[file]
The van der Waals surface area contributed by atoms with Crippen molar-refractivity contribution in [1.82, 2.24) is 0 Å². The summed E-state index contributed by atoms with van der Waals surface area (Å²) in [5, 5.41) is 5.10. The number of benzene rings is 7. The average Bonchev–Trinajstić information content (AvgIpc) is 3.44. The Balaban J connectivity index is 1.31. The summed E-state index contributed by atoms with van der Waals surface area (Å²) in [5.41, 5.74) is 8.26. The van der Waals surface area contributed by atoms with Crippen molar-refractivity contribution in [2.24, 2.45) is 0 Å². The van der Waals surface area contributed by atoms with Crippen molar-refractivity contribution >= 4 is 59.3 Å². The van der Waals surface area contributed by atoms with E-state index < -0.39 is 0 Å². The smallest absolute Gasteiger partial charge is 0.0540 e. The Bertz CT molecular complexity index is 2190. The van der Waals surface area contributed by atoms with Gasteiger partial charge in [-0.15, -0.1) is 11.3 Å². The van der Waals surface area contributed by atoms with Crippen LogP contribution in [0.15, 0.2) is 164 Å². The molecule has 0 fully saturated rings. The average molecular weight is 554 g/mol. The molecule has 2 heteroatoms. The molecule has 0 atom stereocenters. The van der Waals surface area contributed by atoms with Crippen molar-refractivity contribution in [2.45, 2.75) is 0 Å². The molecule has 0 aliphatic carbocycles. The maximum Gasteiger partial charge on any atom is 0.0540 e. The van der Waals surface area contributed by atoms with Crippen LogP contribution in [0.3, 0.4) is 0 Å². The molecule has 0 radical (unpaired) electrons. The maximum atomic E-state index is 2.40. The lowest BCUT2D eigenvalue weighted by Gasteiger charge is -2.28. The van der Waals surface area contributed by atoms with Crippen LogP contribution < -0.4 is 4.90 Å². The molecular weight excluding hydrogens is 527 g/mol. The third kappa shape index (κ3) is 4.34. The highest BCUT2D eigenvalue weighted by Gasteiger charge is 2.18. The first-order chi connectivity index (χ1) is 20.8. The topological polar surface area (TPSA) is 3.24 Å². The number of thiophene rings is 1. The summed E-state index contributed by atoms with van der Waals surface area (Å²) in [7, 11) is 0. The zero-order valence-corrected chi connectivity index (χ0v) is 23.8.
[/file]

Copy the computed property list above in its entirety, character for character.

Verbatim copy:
The van der Waals surface area contributed by atoms with Crippen molar-refractivity contribution in [1.82, 2.24) is 0 Å². The summed E-state index contributed by atoms with van der Waals surface area (Å²) in [5, 5.41) is 5.10. The number of benzene rings is 7. The average Bonchev–Trinajstić information content (AvgIpc) is 3.44. The Balaban J connectivity index is 1.31. The summed E-state index contributed by atoms with van der Waals surface area (Å²) in [5.41, 5.74) is 8.26. The van der Waals surface area contributed by atoms with Crippen molar-refractivity contribution in [2.24, 2.45) is 0 Å². The van der Waals surface area contributed by atoms with Crippen molar-refractivity contribution >= 4 is 59.3 Å². The van der Waals surface area contributed by atoms with E-state index < -0.39 is 0 Å². The smallest absolute Gasteiger partial charge is 0.0540 e. The Bertz CT molecular complexity index is 2190. The van der Waals surface area contributed by atoms with Gasteiger partial charge in [-0.15, -0.1) is 11.3 Å². The van der Waals surface area contributed by atoms with Crippen LogP contribution in [0.15, 0.2) is 164 Å². The molecule has 0 fully saturated rings. The average molecular weight is 554 g/mol. The molecule has 2 heteroatoms. The molecule has 0 atom stereocenters. The van der Waals surface area contributed by atoms with Crippen molar-refractivity contribution in [2.45, 2.75) is 0 Å². The molecule has 0 aliphatic carbocycles. The maximum Gasteiger partial charge on any atom is 0.0540 e. The van der Waals surface area contributed by atoms with Crippen LogP contribution in [0.3, 0.4) is 0 Å². The molecule has 0 radical (unpaired) electrons. The maximum atomic E-state index is 2.40. The lowest BCUT2D eigenvalue weighted by Gasteiger charge is -2.28. The van der Waals surface area contributed by atoms with Crippen LogP contribution < -0.4 is 4.90 Å². The molecular weight excluding hydrogens is 527 g/mol. The third kappa shape index (κ3) is 4.34. The highest BCUT2D eigenvalue weighted by Gasteiger charge is 2.18. The first-order chi connectivity index (χ1) is 20.8. The topological polar surface area (TPSA) is 3.24 Å². The number of thiophene rings is 1. The summed E-state index contributed by atoms with van der Waals surface area (Å²) in [7, 11) is 0. The zero-order valence-corrected chi connectivity index (χ0v) is 23.8.